Expert perspectives on results from C-144-01, which utilized the TIL therapy lifileucel in the setting of metastatic melanoma, and situations in which the regimen might be used in clinical practice.
Amod Sarnaik, MD: The next abstract we would like to discuss is a multicenter, single-arm, phase 2 study involving TILs [tumor-infiltrating lymphocytes] in the treatment of advanced treatment-refractory melanoma. This was a study that was sponsored by Iovance [Biotherapeutics]. The study had 153 patients, so it’s the largest study of TILs in melanoma that we’re aware of. The patients were heavily pretreated with 3 median lines of prior therapy. The reported response rate was 31%.
All patients had metastatic melanoma that was refractory to PD-1 antibody-based therapy. And the median duration of response was not reached at a median follow-up of 36 months. The 12-month overall survival rate was 54%. And there was a plateau of the Kaplan-Meier curve very commonly seen with immunotherapy. The trial was a massive undertaking. It involved tumor harvest from around North America with centralized manufacturing.
The benefit of this study is it demonstrates the feasibility that we can harvest cells from patients at local cancer centers that do not have manufacturing capabilities of TIL on site. The tumor can be shipped centrally where manufacturing occurs and then shipped back to the originating center for patient treatment. This is convenient for the patient as they don’t have to travel as far. They can go to a regional cancer center that’s able to treat patients with the lymphodepletion, with TIL, and IL-2 [interleukin-2] as we discussed, but they don’t have to go all the way to a cancer center that has a manufacturing facility on site, which as you know can be quite expensive. The data from the study are being reviewed by the FDA, and we’re cautiously optimistic that we’ll get regulatory approval, but that’s still under scrutiny.
Krishna Komanduri, MD: This is really important, and I think barring something unexpected, many of us in the field are recognizing that this is not the end of a long road, but I would say a major milestone in a long road. It started with work in Steven Rosenberg’s MD, PhD, laboratory to develop and commercialize cellular therapies that are not engineered but come from the patient’s own tumors. I thought it was exciting that not only did you show the ability to broadly do this, because I think the logistic feats of scale in a trial like this are not insignificant. Manufacturing has been something that’s quite important in the ability to do this at scale, and it’s significant. We’ve seen this again in the context of other very promising therapies, even approved therapies for CARs [chimeric antigen receptor] T-cell therapies, that we’re having a hard time getting those therapies to patients. So, the fact that it was feasible is something that you and the other study authors should be commended for.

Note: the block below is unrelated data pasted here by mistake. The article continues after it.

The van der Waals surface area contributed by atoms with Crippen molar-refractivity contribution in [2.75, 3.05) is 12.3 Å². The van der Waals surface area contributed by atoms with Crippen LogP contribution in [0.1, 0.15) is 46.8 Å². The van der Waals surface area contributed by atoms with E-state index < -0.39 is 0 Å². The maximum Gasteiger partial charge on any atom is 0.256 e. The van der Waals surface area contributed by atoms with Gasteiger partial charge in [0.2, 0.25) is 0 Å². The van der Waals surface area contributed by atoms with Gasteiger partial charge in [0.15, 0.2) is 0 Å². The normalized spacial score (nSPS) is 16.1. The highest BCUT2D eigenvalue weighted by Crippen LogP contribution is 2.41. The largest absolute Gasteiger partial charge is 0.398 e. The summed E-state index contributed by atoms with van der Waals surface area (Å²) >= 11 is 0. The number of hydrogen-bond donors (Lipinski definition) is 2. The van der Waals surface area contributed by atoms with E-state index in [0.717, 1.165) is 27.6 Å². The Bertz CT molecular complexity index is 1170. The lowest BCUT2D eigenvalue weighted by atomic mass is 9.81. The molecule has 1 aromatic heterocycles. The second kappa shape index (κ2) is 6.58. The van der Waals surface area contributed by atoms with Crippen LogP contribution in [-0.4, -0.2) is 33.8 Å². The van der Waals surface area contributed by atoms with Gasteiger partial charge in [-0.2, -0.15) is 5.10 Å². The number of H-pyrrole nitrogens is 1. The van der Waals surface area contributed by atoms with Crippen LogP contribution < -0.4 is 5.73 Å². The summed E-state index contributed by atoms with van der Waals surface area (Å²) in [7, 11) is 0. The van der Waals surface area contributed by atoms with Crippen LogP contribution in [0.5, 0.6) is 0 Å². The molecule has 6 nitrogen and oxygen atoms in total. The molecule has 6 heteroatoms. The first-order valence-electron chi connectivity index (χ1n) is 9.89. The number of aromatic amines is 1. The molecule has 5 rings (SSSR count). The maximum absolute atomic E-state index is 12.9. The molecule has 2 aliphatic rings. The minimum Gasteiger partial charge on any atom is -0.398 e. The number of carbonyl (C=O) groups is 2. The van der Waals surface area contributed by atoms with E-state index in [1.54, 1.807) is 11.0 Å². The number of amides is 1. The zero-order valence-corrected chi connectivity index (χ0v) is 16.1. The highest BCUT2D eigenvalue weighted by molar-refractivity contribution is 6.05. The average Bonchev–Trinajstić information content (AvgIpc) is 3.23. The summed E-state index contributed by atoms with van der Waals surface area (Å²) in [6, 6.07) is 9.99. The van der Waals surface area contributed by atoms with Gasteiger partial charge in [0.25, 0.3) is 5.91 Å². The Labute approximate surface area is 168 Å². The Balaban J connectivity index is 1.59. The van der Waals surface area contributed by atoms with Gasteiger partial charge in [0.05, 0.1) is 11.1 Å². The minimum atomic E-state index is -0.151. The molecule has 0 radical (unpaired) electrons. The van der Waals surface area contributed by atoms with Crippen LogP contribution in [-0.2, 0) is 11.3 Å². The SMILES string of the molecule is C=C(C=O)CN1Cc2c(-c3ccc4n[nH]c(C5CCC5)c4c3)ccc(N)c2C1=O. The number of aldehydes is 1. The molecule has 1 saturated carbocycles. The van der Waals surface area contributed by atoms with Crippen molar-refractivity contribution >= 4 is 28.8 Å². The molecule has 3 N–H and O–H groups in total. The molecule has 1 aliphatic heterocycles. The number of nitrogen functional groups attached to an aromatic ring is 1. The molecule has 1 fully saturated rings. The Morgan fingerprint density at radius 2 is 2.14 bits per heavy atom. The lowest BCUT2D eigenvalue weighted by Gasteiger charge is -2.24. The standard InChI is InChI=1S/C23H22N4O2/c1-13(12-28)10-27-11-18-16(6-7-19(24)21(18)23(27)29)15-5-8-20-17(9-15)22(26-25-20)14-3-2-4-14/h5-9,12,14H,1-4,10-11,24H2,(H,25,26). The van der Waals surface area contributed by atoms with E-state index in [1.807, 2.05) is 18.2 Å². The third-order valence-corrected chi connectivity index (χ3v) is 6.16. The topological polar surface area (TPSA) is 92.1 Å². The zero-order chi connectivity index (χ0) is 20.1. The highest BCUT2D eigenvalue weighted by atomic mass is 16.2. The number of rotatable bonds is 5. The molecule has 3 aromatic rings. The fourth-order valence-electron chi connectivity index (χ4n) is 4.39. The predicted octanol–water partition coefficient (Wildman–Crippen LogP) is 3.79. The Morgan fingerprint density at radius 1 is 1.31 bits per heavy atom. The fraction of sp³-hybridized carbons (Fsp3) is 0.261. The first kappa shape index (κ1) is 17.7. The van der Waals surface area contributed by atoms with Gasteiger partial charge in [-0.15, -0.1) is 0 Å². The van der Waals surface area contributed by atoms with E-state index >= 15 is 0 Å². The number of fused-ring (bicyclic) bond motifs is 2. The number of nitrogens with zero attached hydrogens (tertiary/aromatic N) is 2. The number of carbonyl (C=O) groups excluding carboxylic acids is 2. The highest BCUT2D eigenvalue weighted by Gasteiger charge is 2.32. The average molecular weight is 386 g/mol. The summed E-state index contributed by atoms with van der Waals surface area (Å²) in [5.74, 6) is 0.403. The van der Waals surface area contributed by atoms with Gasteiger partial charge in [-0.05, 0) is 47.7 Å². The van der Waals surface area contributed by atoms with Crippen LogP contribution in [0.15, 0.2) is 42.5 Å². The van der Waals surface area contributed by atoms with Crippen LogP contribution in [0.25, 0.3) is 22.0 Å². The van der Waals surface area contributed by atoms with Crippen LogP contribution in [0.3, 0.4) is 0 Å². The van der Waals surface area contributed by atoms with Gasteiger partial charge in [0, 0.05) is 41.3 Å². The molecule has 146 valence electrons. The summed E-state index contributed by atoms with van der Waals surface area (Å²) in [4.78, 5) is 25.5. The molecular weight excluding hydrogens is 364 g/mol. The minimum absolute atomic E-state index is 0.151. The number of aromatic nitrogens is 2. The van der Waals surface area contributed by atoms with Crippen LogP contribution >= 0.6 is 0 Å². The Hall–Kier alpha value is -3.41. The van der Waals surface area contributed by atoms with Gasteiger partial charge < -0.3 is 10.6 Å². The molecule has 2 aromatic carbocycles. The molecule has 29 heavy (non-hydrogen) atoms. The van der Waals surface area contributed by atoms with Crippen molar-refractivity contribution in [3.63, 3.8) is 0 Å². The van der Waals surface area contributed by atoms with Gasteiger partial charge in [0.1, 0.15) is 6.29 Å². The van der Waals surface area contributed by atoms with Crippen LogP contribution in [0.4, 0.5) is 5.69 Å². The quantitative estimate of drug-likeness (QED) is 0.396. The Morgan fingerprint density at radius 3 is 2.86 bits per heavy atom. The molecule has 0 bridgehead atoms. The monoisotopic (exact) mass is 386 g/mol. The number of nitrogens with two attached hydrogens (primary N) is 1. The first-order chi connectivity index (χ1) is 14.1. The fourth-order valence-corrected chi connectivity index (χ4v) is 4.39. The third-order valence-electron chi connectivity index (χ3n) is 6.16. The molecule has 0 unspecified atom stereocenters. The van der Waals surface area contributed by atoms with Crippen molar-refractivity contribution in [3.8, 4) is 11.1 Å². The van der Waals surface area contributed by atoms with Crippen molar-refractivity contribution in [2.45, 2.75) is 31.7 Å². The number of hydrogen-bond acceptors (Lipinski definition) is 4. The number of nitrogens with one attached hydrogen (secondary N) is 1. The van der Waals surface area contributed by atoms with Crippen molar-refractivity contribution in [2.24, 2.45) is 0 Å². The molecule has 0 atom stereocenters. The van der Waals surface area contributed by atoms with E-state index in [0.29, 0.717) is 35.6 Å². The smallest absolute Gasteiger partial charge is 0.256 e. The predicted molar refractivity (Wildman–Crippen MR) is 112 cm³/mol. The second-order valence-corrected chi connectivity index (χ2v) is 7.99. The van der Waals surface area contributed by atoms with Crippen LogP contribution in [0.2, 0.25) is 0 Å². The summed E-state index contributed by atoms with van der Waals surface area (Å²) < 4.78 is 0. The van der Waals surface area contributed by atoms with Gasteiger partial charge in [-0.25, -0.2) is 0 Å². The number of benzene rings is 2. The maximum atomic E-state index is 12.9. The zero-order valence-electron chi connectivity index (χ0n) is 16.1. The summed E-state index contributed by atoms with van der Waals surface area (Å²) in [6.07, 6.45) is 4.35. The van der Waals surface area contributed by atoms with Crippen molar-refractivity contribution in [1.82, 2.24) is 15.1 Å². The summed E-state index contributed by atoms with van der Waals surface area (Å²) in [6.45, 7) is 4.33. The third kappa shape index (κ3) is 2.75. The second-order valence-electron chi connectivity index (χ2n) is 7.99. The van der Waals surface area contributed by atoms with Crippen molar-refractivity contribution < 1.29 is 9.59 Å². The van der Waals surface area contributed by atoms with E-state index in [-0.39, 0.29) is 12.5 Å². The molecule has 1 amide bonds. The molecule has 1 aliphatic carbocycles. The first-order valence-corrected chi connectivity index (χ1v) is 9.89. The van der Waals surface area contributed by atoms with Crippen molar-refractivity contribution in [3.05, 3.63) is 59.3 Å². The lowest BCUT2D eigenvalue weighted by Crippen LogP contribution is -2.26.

I thought that significantly you also had a good follow-up. You had a median follow-up that was over 2 years, the median duration of response was not reached, and there were very significant fractions of patients who had responses for a long time, greater than 18 months. I think that not only was this a breakthrough in terms of potential and feasibility, but I was quite impressed by the frequency of the responses with really good follow-up. I don’t know if you want to comment further on what you think about what this means for patients. And where would this go in, I think that’s the other key question for our audience. Are these going to be upfront therapies for melanoma, or where are they going to come in? Do you want to talk about that for a second?
Amod Sarnaik, MD: Yes, absolutely. There’s no question that PD-1 antibody-based therapy has revolutionized the treatment of melanoma as well as non–small cell lung cancer. I think using it as frontline therapy sets the bar pretty high. The same sponsor does have a clinical trial of concurrent TIL plus PD-1 antibody in the frontline setting. The logistic issues are No. 1. At least in this country, most patients do get PD-1 antibody-based therapy in the community upon diagnosis and are then referred to the regional cancer center. So, we tend to see patients who have already had frontline therapy, and it makes a combination PD-1 plus TIL trial in the treatment-naïve setting logistically challenging in terms of accrual.
It turns out there was a clinical trial conducted in Europe, where PD-1 antibodies are a bit more restricted, that was published by John Haanen, MD, PhD, et al, and recently published in the New England Journal of Medicine, and they found a 49% response rate of TILs compared to a 20%-range response rate with ipilimumab. Some of those patients were in the second line, but some of them were either in the front line or recently progressed on adjuvant PD-1. So, I think the earlier line of therapy you get TIL into, the higher the responses. But whether TILs for melanoma can really reach the frontline is still in question.
The other issue to think about is the time it takes for the TILs to manufacture. The sponsor of this trial, Iovance, has shortened the manufacturing to 22 days, and adding a week of lymphodepletion, the patients are being treated around 30 days from the TIL harvest. That’s a relatively short period of time, but unfortunately, sometimes we do see patients progress while they’re waiting for therapy. Other more traditional TIL manufacturing strategies have taken 6 weeks or longer, and that’s a lot more of a challenge to have a patient wait for their treatment when they can get something off the shelf like PD-1 antibody. So, the jury’s still out. There can be modifications to TILs that may boost efficacy so it surpasses PD-1 antibody-based therapy, and shortening the time to treat, as was done by Iovance, is certainly another breakthrough of this trial that should be highlighted.
Transcript edited for clarity.